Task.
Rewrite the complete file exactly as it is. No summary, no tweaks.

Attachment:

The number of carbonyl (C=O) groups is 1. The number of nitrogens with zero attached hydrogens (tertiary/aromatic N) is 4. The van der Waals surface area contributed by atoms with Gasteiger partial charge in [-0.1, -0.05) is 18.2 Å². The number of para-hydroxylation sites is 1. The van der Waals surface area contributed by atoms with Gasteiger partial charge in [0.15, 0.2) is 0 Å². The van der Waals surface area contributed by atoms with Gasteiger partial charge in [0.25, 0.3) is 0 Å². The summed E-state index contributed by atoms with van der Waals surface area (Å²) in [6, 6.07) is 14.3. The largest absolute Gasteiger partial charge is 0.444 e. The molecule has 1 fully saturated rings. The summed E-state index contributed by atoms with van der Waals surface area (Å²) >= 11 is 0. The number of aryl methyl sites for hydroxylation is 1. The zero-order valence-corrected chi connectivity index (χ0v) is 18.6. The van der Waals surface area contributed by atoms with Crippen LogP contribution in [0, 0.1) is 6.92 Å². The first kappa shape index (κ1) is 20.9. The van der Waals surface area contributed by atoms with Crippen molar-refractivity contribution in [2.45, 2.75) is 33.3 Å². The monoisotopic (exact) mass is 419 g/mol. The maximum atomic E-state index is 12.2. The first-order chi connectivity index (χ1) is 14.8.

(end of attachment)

The number of carbonyl (C=O) groups is 1. The number of nitrogens with zero attached hydrogens (tertiary/aromatic N) is 4. The van der Waals surface area contributed by atoms with Gasteiger partial charge in [-0.1, -0.05) is 18.2 Å². The number of para-hydroxylation sites is 1. The van der Waals surface area contributed by atoms with Gasteiger partial charge in [0.15, 0.2) is 0 Å². The van der Waals surface area contributed by atoms with Gasteiger partial charge in [0.25, 0.3) is 0 Å². The summed E-state index contributed by atoms with van der Waals surface area (Å²) in [6, 6.07) is 14.3. The largest absolute Gasteiger partial charge is 0.444 e. The molecule has 1 fully saturated rings. The summed E-state index contributed by atoms with van der Waals surface area (Å²) >= 11 is 0. The number of aryl methyl sites for hydroxylation is 1. The zero-order valence-corrected chi connectivity index (χ0v) is 18.6. The van der Waals surface area contributed by atoms with Crippen LogP contribution in [0, 0.1) is 6.92 Å². The first kappa shape index (κ1) is 20.9. The van der Waals surface area contributed by atoms with Crippen molar-refractivity contribution in [2.45, 2.75) is 33.3 Å². The monoisotopic (exact) mass is 419 g/mol. The maximum atomic E-state index is 12.2. The first-order chi connectivity index (χ1) is 14.8.